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I (don’t) wanna hold your hand: Thoughts on writers taking responsibility for their work

I hope you know that I value and am wholly committed to supporting other writers. I mentor several people, both formally and informally, and the role I play in the professional development of my mentees is something I take seriously.

But I’m sick and tired of writers who don’t take responsibility for themselves or their work and this is the salvo I’m issuing to them: I don’t wanna hold your hand.

Earlier this week, I received a pitch from a writer/photographer who included more than 40 links in his email and suggested he could write about a “variety of topics,” going on to list all of those topics. I have a decent attention span, but I was spent by the time I finished reading that message.

Not wanting to be rude, I replied that I’d be happy to consider a pitch if he could refine his approach by paring his query down to one or two specific ideas. I recommended he review our submission guidelines. I further requested that he do basic due diligence and check our archives to ensure that his query was a subject we hadn’t covered before or from the same angle he was proposing.

Hours later, he replies with two fistfuls of ideas (instead of one or two I’d requested) and the somewhat curt “Your archive function doesn’t work so I couldn’t check.” Major fail. One: You didn’t do what I asked. Two: The archive function DOES work. And I double checked it to be sure.

I’m sorry, but if you can’t follow basic instructions, I’m not interested in working with you.

The expectation that online publications will somehow be more flexible and more forgiving with respect to adhering to professional standards is just misguided. I’m not going to hold your hand. Approach with professionalism or don’t play the game.


21 responses »

  1. Wow that blows my mind! I really assumed that any writer approaching a new market would scrutinize the contributor’s guidelines so they don’t appear like a total idiot. I am guessing he could benefit from MatadorU 🙂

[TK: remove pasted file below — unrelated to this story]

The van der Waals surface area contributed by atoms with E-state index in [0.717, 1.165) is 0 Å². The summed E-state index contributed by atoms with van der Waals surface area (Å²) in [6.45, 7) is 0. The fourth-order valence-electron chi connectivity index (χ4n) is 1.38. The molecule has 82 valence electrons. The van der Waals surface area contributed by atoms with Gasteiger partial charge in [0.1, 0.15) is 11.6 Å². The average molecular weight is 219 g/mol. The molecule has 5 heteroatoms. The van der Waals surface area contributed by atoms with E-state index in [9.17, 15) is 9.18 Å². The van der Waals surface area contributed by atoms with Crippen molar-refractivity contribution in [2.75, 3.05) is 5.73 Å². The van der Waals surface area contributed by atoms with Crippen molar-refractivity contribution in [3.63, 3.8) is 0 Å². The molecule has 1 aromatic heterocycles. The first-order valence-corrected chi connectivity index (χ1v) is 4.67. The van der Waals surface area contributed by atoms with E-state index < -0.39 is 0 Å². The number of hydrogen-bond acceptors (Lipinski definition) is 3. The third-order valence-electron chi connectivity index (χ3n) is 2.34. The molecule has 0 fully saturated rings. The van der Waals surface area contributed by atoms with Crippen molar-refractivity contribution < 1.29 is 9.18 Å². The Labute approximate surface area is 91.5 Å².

• I know, Amiee. You’d think that. But it’s really amazing how many people don’t read or follow clearly stated submission guidelines at all.

      In a sense, though, that makes those of us who do read carefully and follow directions a huge advantage. Our submissions and e-mails stand out (in a good way).

    • Yes, you’re right, he’d definitely benefit from the U. Sadly, I think the level of self-importance is such that he wouldn’t consider it.

  2. Word, Julie.

    I mean, how presumptuous to think the editor your asking to publish your work should take the time to do your work for you. In which case, why wouldn’t you just do the article without his help.

    It’s good advice you give here to any writer. Do as much footwork as you can. Same goes for any corrections and comments the editor has.

    I had a recent submission in which I sent corrections to the author. She wrote back pretty much telling me she didn’t want to make the changes. Ok, now I have two choices. Either ditch the article or make them myself.

    So to the back of the submissions line that article goes because I have a long list of other contributors who are willing to work with me.

    I also hate to sound harsh, but time is short.

    • Leigh-

      Not only is time short, I want to invest it in people who are good writers but who could be exceptional writers with some curating and tending. One day, I’ll write about Eric Lewis’ original submission to Matador (I think I might have written about this already, but I’ve been thinking about it so long, I may just feel like I wrote it). He “came correct,” as David likes to say (meaning he did his homework), but the piece just felt kind of distant and flat- I couldn’t see Eric in it or get a sense of what the “stake” was in the piece. I wrote him back, declining the article. He replied, asking if I had any specific feedback. I decided to be completely honest and he thanked me, saying he felt that he’d been freed to write the piece he really wanted to write as the result of my feedback. Wow- total stoke. Now, when I’m completely honest with my feedback, I usually get the same response; it’s incredible.